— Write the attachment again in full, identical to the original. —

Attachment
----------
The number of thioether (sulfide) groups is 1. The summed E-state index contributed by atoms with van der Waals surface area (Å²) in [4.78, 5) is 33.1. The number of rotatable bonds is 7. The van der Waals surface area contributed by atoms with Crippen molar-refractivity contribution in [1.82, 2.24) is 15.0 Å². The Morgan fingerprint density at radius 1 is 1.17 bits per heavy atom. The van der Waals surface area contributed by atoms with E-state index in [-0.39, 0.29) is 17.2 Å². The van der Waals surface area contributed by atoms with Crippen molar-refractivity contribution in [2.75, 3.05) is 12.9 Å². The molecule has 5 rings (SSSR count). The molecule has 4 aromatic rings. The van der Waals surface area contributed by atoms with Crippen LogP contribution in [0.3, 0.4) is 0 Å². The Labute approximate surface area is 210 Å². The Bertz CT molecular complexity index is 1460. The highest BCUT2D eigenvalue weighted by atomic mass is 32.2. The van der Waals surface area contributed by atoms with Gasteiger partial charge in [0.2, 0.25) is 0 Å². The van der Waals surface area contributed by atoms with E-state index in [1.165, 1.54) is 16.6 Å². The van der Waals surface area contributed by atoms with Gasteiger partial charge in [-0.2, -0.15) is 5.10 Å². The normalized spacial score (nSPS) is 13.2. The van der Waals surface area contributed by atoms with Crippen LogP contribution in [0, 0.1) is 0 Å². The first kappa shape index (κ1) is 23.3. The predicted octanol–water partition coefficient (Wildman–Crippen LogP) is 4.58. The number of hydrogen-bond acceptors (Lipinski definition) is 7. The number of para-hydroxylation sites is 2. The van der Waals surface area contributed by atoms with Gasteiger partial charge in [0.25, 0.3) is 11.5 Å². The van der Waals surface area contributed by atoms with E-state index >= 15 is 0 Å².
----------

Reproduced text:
The number of thioether (sulfide) groups is 1. The summed E-state index contributed by atoms with van der Waals surface area (Å²) in [4.78, 5) is 33.1. The number of rotatable bonds is 7. The van der Waals surface area contributed by atoms with Crippen molar-refractivity contribution in [1.82, 2.24) is 15.0 Å². The Morgan fingerprint density at radius 1 is 1.17 bits per heavy atom. The van der Waals surface area contributed by atoms with E-state index in [-0.39, 0.29) is 17.2 Å². The van der Waals surface area contributed by atoms with Crippen molar-refractivity contribution in [2.75, 3.05) is 12.9 Å². The molecule has 5 rings (SSSR count). The molecule has 4 aromatic rings. The van der Waals surface area contributed by atoms with Crippen LogP contribution in [0.3, 0.4) is 0 Å². The Labute approximate surface area is 210 Å². The Bertz CT molecular complexity index is 1460. The highest BCUT2D eigenvalue weighted by atomic mass is 32.2. The van der Waals surface area contributed by atoms with Gasteiger partial charge in [0.2, 0.25) is 0 Å². The van der Waals surface area contributed by atoms with E-state index in [1.165, 1.54) is 16.6 Å². The van der Waals surface area contributed by atoms with Gasteiger partial charge in [-0.2, -0.15) is 5.10 Å². The normalized spacial score (nSPS) is 13.2. The van der Waals surface area contributed by atoms with Crippen LogP contribution in [0, 0.1) is 0 Å². The first kappa shape index (κ1) is 23.3. The predicted octanol–water partition coefficient (Wildman–Crippen LogP) is 4.58. The number of hydrogen-bond acceptors (Lipinski definition) is 7. The number of para-hydroxylation sites is 2. The van der Waals surface area contributed by atoms with Gasteiger partial charge in [0.25, 0.3) is 11.5 Å². The van der Waals surface area contributed by atoms with E-state index >= 15 is 0 Å².